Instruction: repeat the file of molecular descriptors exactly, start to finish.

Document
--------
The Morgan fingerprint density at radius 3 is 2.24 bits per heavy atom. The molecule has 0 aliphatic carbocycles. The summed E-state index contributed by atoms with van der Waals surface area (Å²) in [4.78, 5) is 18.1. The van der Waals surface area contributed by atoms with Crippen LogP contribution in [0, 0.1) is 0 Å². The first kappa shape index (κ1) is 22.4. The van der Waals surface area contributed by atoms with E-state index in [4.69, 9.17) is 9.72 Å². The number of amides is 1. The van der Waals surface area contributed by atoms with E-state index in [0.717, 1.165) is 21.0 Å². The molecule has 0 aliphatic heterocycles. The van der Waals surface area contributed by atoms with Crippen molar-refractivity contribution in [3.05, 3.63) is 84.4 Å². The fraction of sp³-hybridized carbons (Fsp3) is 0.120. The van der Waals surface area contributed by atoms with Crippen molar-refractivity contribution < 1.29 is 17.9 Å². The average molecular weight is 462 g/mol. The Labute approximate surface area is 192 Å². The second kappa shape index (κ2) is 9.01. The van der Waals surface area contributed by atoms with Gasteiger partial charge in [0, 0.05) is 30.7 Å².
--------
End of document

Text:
The Morgan fingerprint density at radius 3 is 2.24 bits per heavy atom. The molecule has 0 aliphatic carbocycles. The summed E-state index contributed by atoms with van der Waals surface area (Å²) in [4.78, 5) is 18.1. The van der Waals surface area contributed by atoms with Crippen LogP contribution in [0, 0.1) is 0 Å². The first kappa shape index (κ1) is 22.4. The van der Waals surface area contributed by atoms with E-state index in [4.69, 9.17) is 9.72 Å². The number of amides is 1. The van der Waals surface area contributed by atoms with E-state index in [0.717, 1.165) is 21.0 Å². The molecule has 0 aliphatic heterocycles. The van der Waals surface area contributed by atoms with Crippen molar-refractivity contribution in [3.05, 3.63) is 84.4 Å². The fraction of sp³-hybridized carbons (Fsp3) is 0.120. The van der Waals surface area contributed by atoms with Crippen molar-refractivity contribution < 1.29 is 17.9 Å². The average molecular weight is 462 g/mol. The Labute approximate surface area is 192 Å². The second kappa shape index (κ2) is 9.01. The van der Waals surface area contributed by atoms with Gasteiger partial charge in [0, 0.05) is 30.7 Å².